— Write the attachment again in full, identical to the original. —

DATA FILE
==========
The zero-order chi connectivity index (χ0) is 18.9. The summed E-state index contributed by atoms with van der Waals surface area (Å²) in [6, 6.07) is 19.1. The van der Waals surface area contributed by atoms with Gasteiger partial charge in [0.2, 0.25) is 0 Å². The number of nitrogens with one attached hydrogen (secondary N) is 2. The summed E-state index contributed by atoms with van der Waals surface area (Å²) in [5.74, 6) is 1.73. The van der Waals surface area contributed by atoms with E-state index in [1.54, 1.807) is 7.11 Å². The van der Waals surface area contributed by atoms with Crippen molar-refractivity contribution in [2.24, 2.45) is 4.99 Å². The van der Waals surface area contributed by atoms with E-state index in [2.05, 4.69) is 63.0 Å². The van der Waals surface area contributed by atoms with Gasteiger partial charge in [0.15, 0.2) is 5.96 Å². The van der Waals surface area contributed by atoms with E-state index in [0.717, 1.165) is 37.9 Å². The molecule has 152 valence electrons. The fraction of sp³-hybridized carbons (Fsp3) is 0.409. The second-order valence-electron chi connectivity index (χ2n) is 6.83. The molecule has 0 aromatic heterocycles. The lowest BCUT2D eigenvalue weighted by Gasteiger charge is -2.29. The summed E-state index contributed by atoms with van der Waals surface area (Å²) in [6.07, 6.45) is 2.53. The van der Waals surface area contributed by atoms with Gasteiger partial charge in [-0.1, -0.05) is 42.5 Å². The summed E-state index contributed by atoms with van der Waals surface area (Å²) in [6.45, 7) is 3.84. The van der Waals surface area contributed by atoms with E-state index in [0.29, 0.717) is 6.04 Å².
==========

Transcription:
The zero-order chi connectivity index (χ0) is 18.9. The summed E-state index contributed by atoms with van der Waals surface area (Å²) in [6, 6.07) is 19.1. The van der Waals surface area contributed by atoms with Gasteiger partial charge in [0.2, 0.25) is 0 Å². The number of nitrogens with one attached hydrogen (secondary N) is 2. The summed E-state index contributed by atoms with van der Waals surface area (Å²) in [5.74, 6) is 1.73. The van der Waals surface area contributed by atoms with E-state index in [1.54, 1.807) is 7.11 Å². The van der Waals surface area contributed by atoms with Crippen molar-refractivity contribution in [2.24, 2.45) is 4.99 Å². The van der Waals surface area contributed by atoms with E-state index in [2.05, 4.69) is 63.0 Å². The van der Waals surface area contributed by atoms with Gasteiger partial charge in [0.15, 0.2) is 5.96 Å². The van der Waals surface area contributed by atoms with E-state index in [0.717, 1.165) is 37.9 Å². The molecule has 152 valence electrons. The fraction of sp³-hybridized carbons (Fsp3) is 0.409. The second-order valence-electron chi connectivity index (χ2n) is 6.83. The molecule has 0 aromatic heterocycles. The lowest BCUT2D eigenvalue weighted by Gasteiger charge is -2.29. The summed E-state index contributed by atoms with van der Waals surface area (Å²) in [6.07, 6.45) is 2.53. The van der Waals surface area contributed by atoms with Gasteiger partial charge in [-0.1, -0.05) is 42.5 Å². The summed E-state index contributed by atoms with van der Waals surface area (Å²) in [6.45, 7) is 3.84. The van der Waals surface area contributed by atoms with E-state index in [0.29, 0.717) is 6.04 Å².